HomeAviation NewsDoes Air India's New Chief Have What It Takes To Turn The...

Does Air India’s New Chief Have What It Takes To Turn The Airline Around?

Talks and speculations about the appointment of Ilkar IC as CEO and MD of Air India are rife in Indian aviation circles. It will never be easy to manage a career like AI and everyone wants to know if the person selected for the top job in the airline is ready for the challenge.

Wonderful move

The Tata Group had started looking for a candidate to lead Air India before the handover documents were officially signed. Perhaps they understood how much it would cost to ask the person joining as the top boss.

Some names emerged among the industry veterans like Fred Reed and Alex Cruz, but no one saw the appointment on Mr. Ayci’s card. While anyone with AI leadership will be subject to media scrutiny, Ayci’s selection is a surprise to almost everyone.

Tata Sons chairman N Chandrasekaran Chan is said to have matched Air India’s service standards. Expansion. And Tatara was keen to bring in an expatriate who could take new steps to pursue a career plagued by decades of bureaucratic mismanagement. Clearly, the company thinks Ayci is the man to bring about those changes.

Impressive biography

A graduate of the Department of Political Science at Bilkent University in Ankara, Ayci held several notable positions before starting her aviation with Turkish Airlines. He was deeply involved in the Istanbul Metropolitan Municipality, holding several important positions, including the then-mayor of Istanbul and adviser to the current president of Turkey, Recep Tayyip Erdogan.

In 2011, he was appointed President of the Turkish Prime Minister’s Investment Support and Promotion Agency, and in 2013, Vice-President (and later Chairman) of the World Investment Promotion Agency.

But in the end, the years he spent at Turkish Airlines stood in his favor when Tata knocked on his door with an offer.

Ayci joined Turkish Airlines in 2015 as chairman and during his tenure was credited with expanding his career in terms of both destination and number of aircraft. But some argue that expanding an airline is different from running an animal like Air India, which requires a complete overhaul.

Ayci brings enough flying experience, having previously worked at Turkish Airlines. Photo: Getty Images

It may be that the Tatars were fascinated by the way Ayci guided Turkish Airlines during the epidemic. As covered by Gulf News care, it reported a loss of more than $ 800 million in 2020 but became the first to report a profit in 2021.

In an interview with Dr. Sam Chui, Ayci mentioned that he has conducted career activities in the company without any layoffs and without any government bailout. The Tata Group hopes to stand on its own two feet with Air India, on the condition that there will be no layoffs in the airline for another year, although a number of AI employees are set to retire in the next few years.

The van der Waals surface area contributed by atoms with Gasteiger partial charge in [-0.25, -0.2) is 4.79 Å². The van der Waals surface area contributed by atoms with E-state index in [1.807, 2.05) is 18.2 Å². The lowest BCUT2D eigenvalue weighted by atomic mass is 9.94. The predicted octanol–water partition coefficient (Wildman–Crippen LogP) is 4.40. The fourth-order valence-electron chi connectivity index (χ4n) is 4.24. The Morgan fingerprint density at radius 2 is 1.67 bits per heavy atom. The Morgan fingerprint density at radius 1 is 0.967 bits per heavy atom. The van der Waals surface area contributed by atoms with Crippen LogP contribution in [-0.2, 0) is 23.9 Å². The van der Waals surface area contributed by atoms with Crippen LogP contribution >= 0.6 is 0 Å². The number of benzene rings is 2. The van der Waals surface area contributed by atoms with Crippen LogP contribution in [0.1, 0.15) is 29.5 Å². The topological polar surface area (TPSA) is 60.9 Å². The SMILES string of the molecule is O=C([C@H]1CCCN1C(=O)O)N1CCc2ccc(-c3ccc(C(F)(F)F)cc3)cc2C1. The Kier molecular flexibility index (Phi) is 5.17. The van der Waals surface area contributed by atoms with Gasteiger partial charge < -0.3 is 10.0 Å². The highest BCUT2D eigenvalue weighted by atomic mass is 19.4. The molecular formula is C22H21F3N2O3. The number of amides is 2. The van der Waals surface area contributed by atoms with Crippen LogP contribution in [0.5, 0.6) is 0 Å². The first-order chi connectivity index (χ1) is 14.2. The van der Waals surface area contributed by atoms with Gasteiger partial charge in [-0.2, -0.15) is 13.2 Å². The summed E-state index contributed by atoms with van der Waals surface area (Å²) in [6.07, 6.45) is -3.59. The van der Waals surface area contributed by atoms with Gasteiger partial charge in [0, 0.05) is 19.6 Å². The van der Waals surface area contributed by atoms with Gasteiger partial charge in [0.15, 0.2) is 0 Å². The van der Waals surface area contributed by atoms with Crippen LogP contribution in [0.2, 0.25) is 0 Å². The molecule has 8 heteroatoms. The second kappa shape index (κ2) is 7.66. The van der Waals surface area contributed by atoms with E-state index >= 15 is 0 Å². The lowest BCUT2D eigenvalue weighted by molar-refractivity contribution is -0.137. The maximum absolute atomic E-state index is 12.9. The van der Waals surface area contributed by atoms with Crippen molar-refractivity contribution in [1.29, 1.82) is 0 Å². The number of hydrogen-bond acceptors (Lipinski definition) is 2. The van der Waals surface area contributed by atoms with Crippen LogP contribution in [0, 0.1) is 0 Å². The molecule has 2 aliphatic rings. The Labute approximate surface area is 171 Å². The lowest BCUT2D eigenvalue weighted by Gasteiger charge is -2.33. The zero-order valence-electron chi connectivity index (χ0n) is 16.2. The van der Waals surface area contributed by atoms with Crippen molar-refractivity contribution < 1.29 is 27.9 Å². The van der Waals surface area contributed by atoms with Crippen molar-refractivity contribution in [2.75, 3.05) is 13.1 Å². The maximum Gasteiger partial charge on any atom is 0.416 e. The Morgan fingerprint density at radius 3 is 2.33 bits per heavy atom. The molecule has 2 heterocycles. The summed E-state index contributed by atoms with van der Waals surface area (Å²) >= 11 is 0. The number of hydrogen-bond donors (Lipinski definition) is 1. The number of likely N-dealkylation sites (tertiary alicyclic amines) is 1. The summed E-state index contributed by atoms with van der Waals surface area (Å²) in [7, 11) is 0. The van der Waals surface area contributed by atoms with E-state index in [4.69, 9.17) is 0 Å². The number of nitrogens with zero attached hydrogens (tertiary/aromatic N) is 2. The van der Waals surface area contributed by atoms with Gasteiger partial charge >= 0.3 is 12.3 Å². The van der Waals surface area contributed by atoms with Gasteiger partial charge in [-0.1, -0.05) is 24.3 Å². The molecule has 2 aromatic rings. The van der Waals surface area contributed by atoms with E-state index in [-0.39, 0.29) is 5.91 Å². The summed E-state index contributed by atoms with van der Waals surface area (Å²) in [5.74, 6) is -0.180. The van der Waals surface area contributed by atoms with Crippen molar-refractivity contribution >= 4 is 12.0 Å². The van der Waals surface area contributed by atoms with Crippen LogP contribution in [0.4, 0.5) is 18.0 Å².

The challenge ahead

While Air India has a lot of problems, something that we have written about in many programs at Simple Flying, working in India comes with its own unwritten rules.

Although some quick decisions have been made in the aviation sector recently, the Indian government’s track record in bringing about reforms is not particularly exciting. Pushing through various licenses, papers and other bureaucratic hurdles can overwhelm anyone who comes unprepared.

Some believe that it takes Ayci to turn the fortunes of AI around. Photo: Getty Images

But some believe Ayci is the right man for the job. Vinmara Langani, head of operations at The Gulf News Sarin & Co, a law firm specializing in aircraft leasing and financing, was quoted as saying.

“He (Ayci) has worked in the insurance industry and has a financial background. In India, where the aviation sector is highly regulated, every airline dealing with the government is a part and parcel of a C-level executive. “

And while the Tatars have their faith in Ilkar IC, the man himself seems keen to lead a career, resigning from Turkey on January 26 – just a day before Tatara officially took over Air India.

We will have to wait and see what kind of change Ayci’s leadership will bring in the future.

For 34 years: Which European operators still fly Boeing 737-400?

After 34 years of service, seven European airlines are still flying Boeing 737-400.

My name is Elroy Johnson The Founder and Admin Of skyeyesairlines.com. I am 21yrs Old and Passionate about blogging. I am always trying to learn something new about Airlines and love to share online useful stuff with friends and with the help of Blogs.


Please enter your comment!
Please enter your name here

Follow Us


Popular Posts